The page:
However, when we stock pile our “extras” and “back-ups” in our basements, closets and storage units, we become like the servant who hid his bag of silver in the ground, afraid he’d lose it all (Matthew 25:14-30).

We have a responsibility to use what we’ve been given to glorify God. There are people who genuinely need some of the items we hold on to for our “what-if” scenarios.

Whether it’s your skills, faith or extra crib sheets, don’t bury them.

4. Love People 

“Love people, use things. The opposite never works.” – The Minimalists

minimalism and christianity

A minimalist state of mind is a generous one.

“If someone has enough money to live well and sees a brother or sister in need but shows no compassion- how can God’s love be in that person?” – 1John 3:1

As we decluttered our home from top to bottom, we found more joy in generosity than we ever did in accumulation. 

How to Be Rich, by Andy Stanely is the best book I’ve read on the topic of faith and money. While it’s an easy read, it’s a hard pill to swallow. Spoiler alert: You’re already rich. Now what will you do with your riches?

“Whenever we have more than we need, our natural assumption will be that it’s for our own consumption.” – Andy Stanley

When we see our stuff for what it is, we are in a better position to give generously, lean into greater trust, and love people the way we are told to. Letting our excess become somebody else’s treasure has sparked more joy in me than any material item ever has. Generosity plants a seed of hope in both the life of the giver and the receiver.

My “ah-ha” moment was more than a fortunate encounter, it was a divine appointment. God promises to meet all our needs, and back then, what I needed most was less. He lifted me from the muck, mire and mounds of clutter so that that I could ditch the abundance and pursue a more abundant life with less.

Messy Minimalism by Rachelle Crawford, releases December 2021

messy minimalism

Think minimalism means a perfectly curated, always tidy home? Think again.

Drowning in tides of toys, overflowing closets, and a crazy schedule, I assumed you had to be naturally organized to keep a tidy living space. Then I found minimalism: the messy, real-life kind, that is less about perfection and more about purpose. Thus began a journey toward decluttering my home, calendar, and soul.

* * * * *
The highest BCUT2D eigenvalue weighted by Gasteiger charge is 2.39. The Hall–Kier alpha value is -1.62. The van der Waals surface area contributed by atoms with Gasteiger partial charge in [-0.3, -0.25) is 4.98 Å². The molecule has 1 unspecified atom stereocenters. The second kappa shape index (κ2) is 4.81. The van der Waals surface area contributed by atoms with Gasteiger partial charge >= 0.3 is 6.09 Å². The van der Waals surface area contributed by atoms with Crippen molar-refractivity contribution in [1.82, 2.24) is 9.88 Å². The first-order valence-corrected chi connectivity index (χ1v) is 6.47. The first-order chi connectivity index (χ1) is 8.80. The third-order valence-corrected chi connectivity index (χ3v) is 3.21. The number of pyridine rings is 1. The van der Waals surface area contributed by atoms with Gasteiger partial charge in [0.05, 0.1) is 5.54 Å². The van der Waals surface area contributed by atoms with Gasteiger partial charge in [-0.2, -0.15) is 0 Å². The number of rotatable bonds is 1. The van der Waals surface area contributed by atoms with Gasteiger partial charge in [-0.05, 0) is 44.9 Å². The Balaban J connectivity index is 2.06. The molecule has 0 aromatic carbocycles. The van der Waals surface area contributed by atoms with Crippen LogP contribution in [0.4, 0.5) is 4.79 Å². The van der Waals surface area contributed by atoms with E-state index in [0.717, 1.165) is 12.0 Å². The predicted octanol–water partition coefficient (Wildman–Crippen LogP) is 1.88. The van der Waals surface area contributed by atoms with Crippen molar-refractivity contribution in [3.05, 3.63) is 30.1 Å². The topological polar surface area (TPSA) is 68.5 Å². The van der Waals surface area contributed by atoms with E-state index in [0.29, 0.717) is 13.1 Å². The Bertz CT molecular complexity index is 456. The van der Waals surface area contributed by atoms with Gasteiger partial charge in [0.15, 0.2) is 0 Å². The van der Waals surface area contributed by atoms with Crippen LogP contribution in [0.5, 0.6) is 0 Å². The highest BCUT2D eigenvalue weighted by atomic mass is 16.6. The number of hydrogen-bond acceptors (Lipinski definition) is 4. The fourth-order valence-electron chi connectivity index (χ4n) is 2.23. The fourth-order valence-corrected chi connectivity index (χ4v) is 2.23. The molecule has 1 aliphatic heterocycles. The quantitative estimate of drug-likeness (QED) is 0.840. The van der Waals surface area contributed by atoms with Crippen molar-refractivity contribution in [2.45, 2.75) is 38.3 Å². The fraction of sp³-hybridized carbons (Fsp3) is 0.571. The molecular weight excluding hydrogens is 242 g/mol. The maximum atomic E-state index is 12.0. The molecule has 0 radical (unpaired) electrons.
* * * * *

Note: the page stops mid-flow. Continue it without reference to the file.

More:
With empathy, grace, and humor, I share doable ways to own less and live more fully. Laying out practical strategies for reducing waste, curbing consumption, decluttering, and finding lots more joy, Messy Minimalism offers no-nonsense solutions for the rest of us. Learn to become a more conscious consumer, create a capsule wardrobe, inspire family members to join you, free up more time for the things that matter, and create a tidy(ish) home. The messy minimalist way is a no-judgment zone, one in which we learn sustainable habits and grace-based practices. It’s about living lightly on the earth and making room for purpose.

Becoming a messy minimalist is not about turning into someone else; it’s about clearing away clutter and expectations to unearth who you really are. It’s about carrying fewer things so that we find ourselves holding onto what truly matters.

Now Available Where Books are Sold

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11 thoughts on “4 Ways Minimalism Reshaped My Christian Faith

  1. What a beautiful and thoughtful post! There are so many distractions in our lives that keep us from living a truly present and free life in Christ. Your wisdom concerning living with less gives others one more tool to use as they navigate our often chaotic world.

  2. My favorite blog post so far. Yes, your tips to declutter, create space and find order in your home are all spot on, but our main purpose in life is to find that space to let God settle His peace in your heart. I have always been one to organize and create space but the getting rid of and letting go has been a journey. I want to make room for my Saviour, my family and the things that are important in life, not stuff. Great read this morning. Thank you,

  3. Thank you for sharing your experience so beautifully in this post and linking scripture with it. This is one I will return to and read again.

  4. Thank you for being real and encouraging those of us who find ourselves under piles of clutter. For years I’ve saved written notes, sermon notes, educational study notes, so that I can go back and refresh my memory. A truly how often have I gone back to those old files, piles of papers, etc? I’ve been saying I need to declutter, and I need to organize, for many years oh, but I always seem to find other things, people to visit or help, which gets in the way of me taking time to declutter and actually organize. It’s frustrating as my families grown up oh, and I still haven’t cleaned up, and it feels like they are moving beyond me. It feels like I can’t get my work done quickly enough, and my energy and motivation is growing less. This is not a healthy place to be in with my Lord! I trust God that what I let get away from me will take hard work and sometime oh, but it is worth the Sorting, the throwing, the giving.

  5. I’m a Christian so I understand your perfectly worded phrase about minimalism is just a guardrail. How much I keep-use versus give to others is informed by my relationship with God and I use minimalism as a helpful guardrail. Thank you for this post